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Thoughts on History

As we were preparing this issue of American History, which includes on page 16 an article by Mark Dunkelman about Amos Humiston, a Union soldier who died during the Battle of Gettysburg, leaving a wife and three small children behind, we received a letter from a reader named Anna Pansini, which struck a chord. Ms. Pansini wrote that she was outraged over a television commercial being aired by the Disney company, in which children are told by their parents that they will be visiting all the Civil War battlefields during the family’s vacation this year. The youngsters are distraught until the parents reveal that they were only joking; they would be heading instead for a Disney attraction. Now the children are jubilant, the clear inference being that the battlefields would have been boring, not something a couple of kids would want to endure.

I have to say that my reaction on seeing that commercial mirrored Ms. Pansini’s, not only because I have spent my whole adult life working in the history field and firmly believe that such a trip would be both enjoyable and beneficial, but because as a child, I so looked forward to the regular excursions my mother and I made to the various museums and historic attractions in New York City. My own sons, since my husband also was in the “history business,” spent much of their childhoods–including most of their vacation trips–in and around historic sites. If we had told them that we were planning to visit every Civil War battlefield, they would have been overjoyed.

So, I know from experience that it is possible for children to look forward to such holidays. Moreover, I firmly believe that young people need to visit such places. In her letter, Ms. Pansini aptly quotes Maine’s Joshua Lawrence Chamberlain, who became more widely known a few years ago thanks to the movie Gettysburg. In 1889, on a return visit to the Pennsylvania battlefield, the hero of Little Round Top said: “On great fields something stays. Forms change and pass; bodies disappear; but spirits linger. . . . And reverent men and women from afar, and generations that know us not and that we know not of, heart-drawn to see where and by whom great things were suffered and done for them, shall come to this deathless field, to ponder and dream. . . .”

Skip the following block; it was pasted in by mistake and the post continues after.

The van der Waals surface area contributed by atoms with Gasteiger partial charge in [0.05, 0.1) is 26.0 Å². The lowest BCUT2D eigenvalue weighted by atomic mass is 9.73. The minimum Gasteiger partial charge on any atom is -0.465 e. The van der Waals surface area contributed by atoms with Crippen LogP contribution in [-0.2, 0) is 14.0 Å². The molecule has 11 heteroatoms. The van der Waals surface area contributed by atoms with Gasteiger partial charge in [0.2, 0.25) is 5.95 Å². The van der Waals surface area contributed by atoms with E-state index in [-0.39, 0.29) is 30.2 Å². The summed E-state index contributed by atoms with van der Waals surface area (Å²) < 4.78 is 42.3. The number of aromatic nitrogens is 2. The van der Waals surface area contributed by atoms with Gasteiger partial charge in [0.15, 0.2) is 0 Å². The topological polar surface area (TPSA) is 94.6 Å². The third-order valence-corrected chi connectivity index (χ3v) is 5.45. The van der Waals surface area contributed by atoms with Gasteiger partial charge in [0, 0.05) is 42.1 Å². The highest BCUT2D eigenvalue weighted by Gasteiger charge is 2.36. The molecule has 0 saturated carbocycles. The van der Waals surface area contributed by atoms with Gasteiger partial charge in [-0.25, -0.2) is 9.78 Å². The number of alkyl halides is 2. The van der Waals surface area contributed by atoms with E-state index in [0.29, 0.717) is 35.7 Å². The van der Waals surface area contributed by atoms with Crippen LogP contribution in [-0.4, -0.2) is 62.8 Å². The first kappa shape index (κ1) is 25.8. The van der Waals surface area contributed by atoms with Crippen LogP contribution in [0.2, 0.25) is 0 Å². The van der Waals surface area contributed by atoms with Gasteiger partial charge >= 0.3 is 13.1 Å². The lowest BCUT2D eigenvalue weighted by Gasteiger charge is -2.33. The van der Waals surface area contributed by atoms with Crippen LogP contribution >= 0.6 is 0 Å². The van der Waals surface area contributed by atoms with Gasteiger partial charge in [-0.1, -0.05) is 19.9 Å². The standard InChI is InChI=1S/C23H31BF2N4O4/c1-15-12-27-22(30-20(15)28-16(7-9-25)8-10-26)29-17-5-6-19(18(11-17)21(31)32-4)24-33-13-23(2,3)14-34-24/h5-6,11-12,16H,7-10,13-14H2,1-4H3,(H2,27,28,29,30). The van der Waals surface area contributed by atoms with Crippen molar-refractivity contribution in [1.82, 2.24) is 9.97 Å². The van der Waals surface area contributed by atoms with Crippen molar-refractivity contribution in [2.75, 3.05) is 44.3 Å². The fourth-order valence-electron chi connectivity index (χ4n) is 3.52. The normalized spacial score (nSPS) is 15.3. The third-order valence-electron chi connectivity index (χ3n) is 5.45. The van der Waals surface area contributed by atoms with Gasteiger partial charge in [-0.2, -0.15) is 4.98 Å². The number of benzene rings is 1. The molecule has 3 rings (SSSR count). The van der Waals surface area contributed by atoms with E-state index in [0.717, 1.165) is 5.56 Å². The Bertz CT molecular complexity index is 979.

There is a monument to Amos Humiston in Gettysburg, the only one among more than 1,300 on the battlefield erected to honor an individual enlisted man. Etched in the stone are the faces of his three children, taken from the photograph he was clutching when he died and which was used to identify his remains. It brings home Ms. Pansini’s reminder that the men who fought there, and in many cases died, were ordinary citizens “doing their duty–homesick, fighting disease and starvation, pushed to their physical limits, and witnessing the horrors of war–on a daily basis. . . . To them, we owe all we have.”

Visits to America’s battlefields, indeed to any of its historic sites, are not boring, and seeing firsthand the places associated with our history is to be preferred to viewing facsimiles in an amusement park. Why see the “Hall of Presidents” when you can visit the homes of George Washington, Thomas Jefferson, or Abraham Lincoln? Why take in make-believe “Mainstreet, U.S.A.,” when you can stand and wonder at the Anasazi ruins in Arizona and Colorado; tour Colonial Williamsburg, Virginia; walk the “Freedom Trail” in Boston; visit stops along the Underground Railroad in many different cities; or experience the impact of landing on Ellis Island in New York Harbor? These, not “Frontierland,” are our heritage. They, like the battlefields, as Ms. Pansini concludes, are “not the product of someone’s imagination, but the reality . . .” of what it took to make the United States one of the greatest nations in the world. Children should be taught to cherish, not disparage, them. *

Margaret Fortier is the editor of Women’s History and American History magazines and a historian with extensive experience in research and writing for historic sites and museums.